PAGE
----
In less than a year, Mexico will have its presidential election and the country may well elect leftist Andrés Manuel López Obrador (AMLO) as its new president. AMLO faces a weakened ruling party and a deeply divided National Action Party (PAN).
AMLO winning Mexico’s presidency on his third attempt since 2000 is a prospect that thrills many Mexicans and terrifies others. Mexico may now be ready for more extreme politics since the majority of the population has stopped believing that either of the two political parties that have previously ruled Mexico, PAN and the Institutional Revolutionary Party, (PRI) will do anything different to change the current situation.
The PRI’s nominee, whoever it will be, will be tainted by association with the current administration and the 71-year dirty baggage of the PRI regime; the likeliest candidate of the PAN, Margarita Zavala is the wife of a former president blamed for the upsurge of violence triggered by his clumsy crackdown on drugs. AMLO has ranted against privilege, corruption, and what he calls the political establishment consisting of every single political actor bar his newly created party, the National Regeneration Movement (MORENA). Sweep away all that and, according to him, Mexico will suddenly improve. Many others hear in that message the latent call of a charismatic populist who would only weaken institutions and roll back reforms.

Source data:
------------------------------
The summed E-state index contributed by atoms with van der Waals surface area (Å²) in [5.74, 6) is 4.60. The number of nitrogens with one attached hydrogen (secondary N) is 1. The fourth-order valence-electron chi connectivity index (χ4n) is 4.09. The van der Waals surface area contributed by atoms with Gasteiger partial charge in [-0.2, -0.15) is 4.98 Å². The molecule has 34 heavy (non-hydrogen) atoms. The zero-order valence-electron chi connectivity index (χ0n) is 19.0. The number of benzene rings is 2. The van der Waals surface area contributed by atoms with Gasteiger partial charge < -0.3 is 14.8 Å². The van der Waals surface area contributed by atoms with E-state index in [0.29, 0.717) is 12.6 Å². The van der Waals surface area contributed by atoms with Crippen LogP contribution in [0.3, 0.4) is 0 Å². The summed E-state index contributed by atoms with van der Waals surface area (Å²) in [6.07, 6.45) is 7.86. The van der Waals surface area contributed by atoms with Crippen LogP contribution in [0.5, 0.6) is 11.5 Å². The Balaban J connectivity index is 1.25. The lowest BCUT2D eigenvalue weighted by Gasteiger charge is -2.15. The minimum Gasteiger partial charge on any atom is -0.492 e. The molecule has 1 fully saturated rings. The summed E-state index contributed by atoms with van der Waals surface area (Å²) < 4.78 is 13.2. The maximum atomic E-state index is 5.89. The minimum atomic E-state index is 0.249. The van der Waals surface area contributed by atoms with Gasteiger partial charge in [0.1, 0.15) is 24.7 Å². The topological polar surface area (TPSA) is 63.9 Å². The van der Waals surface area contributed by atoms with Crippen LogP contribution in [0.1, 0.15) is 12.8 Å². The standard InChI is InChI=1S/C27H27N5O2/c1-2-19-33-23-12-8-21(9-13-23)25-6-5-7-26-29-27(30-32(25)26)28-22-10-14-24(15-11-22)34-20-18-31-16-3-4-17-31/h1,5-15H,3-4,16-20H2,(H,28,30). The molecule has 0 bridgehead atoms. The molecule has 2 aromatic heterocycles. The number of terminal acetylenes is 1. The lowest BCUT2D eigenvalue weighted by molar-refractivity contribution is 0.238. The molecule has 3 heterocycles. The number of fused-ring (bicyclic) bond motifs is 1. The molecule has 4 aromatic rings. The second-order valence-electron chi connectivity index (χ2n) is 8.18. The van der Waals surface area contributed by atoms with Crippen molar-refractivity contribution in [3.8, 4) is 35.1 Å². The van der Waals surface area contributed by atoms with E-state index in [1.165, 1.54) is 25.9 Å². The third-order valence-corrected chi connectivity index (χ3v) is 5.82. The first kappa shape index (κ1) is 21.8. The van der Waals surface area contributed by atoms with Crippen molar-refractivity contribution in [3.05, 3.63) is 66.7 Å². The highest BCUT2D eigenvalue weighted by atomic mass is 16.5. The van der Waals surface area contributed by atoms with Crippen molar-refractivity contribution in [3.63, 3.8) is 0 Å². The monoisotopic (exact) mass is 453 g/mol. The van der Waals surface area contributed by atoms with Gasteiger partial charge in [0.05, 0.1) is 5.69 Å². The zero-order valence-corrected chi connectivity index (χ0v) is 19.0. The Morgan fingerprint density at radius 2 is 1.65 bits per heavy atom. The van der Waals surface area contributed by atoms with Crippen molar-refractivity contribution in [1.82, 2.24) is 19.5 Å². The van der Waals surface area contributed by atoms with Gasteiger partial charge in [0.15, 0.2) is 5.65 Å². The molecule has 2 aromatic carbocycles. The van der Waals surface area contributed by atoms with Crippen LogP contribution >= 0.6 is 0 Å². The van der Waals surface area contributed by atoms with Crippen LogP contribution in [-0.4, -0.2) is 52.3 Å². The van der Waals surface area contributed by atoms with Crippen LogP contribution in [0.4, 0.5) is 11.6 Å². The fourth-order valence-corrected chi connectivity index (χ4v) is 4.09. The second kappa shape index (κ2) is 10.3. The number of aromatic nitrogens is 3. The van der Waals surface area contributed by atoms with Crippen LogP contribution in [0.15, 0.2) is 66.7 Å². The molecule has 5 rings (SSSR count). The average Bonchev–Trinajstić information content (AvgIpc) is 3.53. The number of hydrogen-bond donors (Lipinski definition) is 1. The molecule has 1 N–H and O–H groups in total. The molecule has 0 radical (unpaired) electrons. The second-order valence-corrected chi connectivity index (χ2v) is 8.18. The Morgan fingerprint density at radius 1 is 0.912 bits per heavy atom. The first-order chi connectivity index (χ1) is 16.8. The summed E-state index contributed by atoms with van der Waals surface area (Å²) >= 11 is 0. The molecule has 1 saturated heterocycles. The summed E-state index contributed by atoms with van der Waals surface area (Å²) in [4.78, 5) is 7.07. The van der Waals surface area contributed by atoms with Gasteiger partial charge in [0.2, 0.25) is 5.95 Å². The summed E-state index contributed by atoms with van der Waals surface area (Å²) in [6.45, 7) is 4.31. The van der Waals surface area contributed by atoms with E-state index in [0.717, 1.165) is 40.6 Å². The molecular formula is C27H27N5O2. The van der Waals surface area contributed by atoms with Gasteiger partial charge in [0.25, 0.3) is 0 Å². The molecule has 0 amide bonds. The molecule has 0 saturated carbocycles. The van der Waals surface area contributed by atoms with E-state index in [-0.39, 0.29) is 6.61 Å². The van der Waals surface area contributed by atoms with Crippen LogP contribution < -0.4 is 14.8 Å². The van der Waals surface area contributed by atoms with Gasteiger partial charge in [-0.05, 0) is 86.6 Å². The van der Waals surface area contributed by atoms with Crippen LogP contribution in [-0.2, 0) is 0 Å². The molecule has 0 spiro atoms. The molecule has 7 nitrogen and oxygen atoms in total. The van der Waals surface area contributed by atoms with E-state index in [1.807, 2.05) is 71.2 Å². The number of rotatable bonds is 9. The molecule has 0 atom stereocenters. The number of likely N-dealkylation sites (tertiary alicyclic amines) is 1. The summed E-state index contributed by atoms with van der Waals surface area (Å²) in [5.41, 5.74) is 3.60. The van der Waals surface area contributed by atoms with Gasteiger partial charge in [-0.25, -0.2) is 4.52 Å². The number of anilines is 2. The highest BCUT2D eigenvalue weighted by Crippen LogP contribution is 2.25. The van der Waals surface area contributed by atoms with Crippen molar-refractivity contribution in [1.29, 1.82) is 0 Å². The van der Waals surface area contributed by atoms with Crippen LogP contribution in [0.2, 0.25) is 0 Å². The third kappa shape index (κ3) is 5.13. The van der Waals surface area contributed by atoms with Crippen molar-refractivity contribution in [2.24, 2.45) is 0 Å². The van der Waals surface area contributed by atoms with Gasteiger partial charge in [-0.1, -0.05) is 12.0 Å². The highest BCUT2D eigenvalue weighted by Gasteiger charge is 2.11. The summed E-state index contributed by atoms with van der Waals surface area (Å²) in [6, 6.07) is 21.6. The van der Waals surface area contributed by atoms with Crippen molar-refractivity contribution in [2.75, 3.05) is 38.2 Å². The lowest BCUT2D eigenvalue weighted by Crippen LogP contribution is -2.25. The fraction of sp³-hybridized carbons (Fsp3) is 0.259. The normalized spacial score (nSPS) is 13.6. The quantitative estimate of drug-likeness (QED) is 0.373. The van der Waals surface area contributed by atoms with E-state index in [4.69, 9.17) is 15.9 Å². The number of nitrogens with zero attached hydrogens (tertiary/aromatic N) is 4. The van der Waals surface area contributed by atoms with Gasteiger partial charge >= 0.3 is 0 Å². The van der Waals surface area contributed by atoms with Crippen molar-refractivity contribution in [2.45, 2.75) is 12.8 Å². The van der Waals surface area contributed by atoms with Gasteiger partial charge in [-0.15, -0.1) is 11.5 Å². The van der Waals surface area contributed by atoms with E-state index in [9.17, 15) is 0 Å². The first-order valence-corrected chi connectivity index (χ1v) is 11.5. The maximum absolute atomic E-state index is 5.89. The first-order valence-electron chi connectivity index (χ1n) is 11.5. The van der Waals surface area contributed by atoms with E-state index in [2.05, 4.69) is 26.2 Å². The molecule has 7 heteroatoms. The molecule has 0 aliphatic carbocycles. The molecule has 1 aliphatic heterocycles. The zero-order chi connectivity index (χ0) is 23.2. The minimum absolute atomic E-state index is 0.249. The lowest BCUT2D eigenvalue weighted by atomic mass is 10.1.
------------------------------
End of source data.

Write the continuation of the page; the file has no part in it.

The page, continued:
In a one-round election, AMLO would win with as little as 30% of the vote.